The Photographer's Notebook

 

 

A LEARNING BLOG WITH PHOTOGRAPHY TIPS

FOR THE MOM AND LANDSCAPE PHOTOGRAPHER

3 Tips That Will Help You Capture Better Images

Many of you already know that I've had a camera in my hand since I was a little girl, but it wasn't until I became a mother that my enjoyment for photography became an unquenchable passion. Shortly after I became a mother, I quickly realized the incredible speed at which my precious baby was growing and changing. I wanted desperately to capture the beautiful fleeting moments in my everyday life. So when I got my hands on my brand new DSLR camera, I was really excited because I thought I would suddenly be able to capture fantastic images of my dear little daughter. However, I was quickly disappointed. Those heart-tugging moments I longed to capture beautifully were not better with my new fancy camera compared to the images I had been taking with my point and shoot. 

Fast forward to today, and after almost fifteen years of learning and years of teaching other women photographers, I've learned a few lessons about how you can capture better images. Here are a few tips: 

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How to Capture Beautiful Sun Flare

Sun flare or, more technically, lens flare can be a beautiful phenomenon in photography. The type of light that creates flare is drool-worthy, and almost every photographer I know becomes a little giddy around this type of light. Lens flare occurs when certain light types enter into a camera lens and bounce around, scattering and refracting. The scattering and refracting results in a creative haze, and artifacts (colourful geometric shapes) show up in an image's exposure. Lens flare is an effect that many photographers love, as it infuses beautiful creative light into an image. I've put together a few tips for you specific to capturing images with beautiful sun flare.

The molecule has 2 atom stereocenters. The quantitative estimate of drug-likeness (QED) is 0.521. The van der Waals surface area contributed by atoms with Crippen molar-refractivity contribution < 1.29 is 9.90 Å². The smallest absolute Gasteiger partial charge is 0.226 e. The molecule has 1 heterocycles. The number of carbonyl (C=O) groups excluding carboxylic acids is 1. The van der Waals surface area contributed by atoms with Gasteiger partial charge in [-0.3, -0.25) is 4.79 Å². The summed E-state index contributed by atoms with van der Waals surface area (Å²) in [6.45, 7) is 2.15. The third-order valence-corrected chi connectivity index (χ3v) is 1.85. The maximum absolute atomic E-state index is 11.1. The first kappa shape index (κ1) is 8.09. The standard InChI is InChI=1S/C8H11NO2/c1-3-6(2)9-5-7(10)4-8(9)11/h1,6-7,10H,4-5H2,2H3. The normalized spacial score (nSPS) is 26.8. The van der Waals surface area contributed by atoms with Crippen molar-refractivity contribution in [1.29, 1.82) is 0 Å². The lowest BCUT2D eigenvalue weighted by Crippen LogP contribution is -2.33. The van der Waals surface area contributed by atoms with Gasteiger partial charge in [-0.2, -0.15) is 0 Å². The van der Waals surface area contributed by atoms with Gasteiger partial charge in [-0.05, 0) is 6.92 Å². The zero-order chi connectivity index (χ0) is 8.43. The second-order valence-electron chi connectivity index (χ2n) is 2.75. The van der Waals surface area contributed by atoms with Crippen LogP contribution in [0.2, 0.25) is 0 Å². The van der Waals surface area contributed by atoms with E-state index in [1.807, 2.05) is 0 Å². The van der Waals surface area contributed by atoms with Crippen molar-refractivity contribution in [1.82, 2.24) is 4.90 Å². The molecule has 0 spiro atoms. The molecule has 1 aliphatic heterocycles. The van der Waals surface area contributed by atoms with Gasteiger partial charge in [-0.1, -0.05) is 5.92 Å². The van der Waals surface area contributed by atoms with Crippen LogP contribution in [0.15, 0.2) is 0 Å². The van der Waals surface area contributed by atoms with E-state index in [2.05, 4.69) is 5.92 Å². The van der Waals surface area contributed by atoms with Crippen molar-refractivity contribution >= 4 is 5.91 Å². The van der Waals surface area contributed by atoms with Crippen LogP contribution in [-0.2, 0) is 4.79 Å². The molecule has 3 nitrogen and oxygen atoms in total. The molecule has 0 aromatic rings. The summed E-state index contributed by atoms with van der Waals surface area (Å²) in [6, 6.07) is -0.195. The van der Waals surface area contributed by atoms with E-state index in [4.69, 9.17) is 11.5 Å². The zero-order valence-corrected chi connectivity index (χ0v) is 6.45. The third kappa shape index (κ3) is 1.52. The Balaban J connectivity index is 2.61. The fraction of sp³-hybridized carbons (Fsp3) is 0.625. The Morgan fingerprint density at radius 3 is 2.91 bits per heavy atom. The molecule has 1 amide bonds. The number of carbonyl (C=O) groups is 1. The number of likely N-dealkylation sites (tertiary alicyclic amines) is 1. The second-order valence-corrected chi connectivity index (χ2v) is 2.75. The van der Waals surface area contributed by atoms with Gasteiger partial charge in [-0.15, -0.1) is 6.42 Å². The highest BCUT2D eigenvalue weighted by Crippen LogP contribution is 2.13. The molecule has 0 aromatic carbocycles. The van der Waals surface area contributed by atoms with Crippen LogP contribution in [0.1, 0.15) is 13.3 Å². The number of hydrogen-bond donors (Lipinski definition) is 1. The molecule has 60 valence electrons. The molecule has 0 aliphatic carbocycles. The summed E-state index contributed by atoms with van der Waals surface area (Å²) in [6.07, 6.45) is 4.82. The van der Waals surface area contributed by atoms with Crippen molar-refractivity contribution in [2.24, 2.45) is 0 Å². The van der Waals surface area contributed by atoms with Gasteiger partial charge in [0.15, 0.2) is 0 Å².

1. Backlight 

If you are looking to infuse your image with sun-drenched haze and geometric flare artifacts, then you will want to backlight your subject. Backlight occurs when light placement is behind your subject. You will be shooting directly into the light. When you backlight,...

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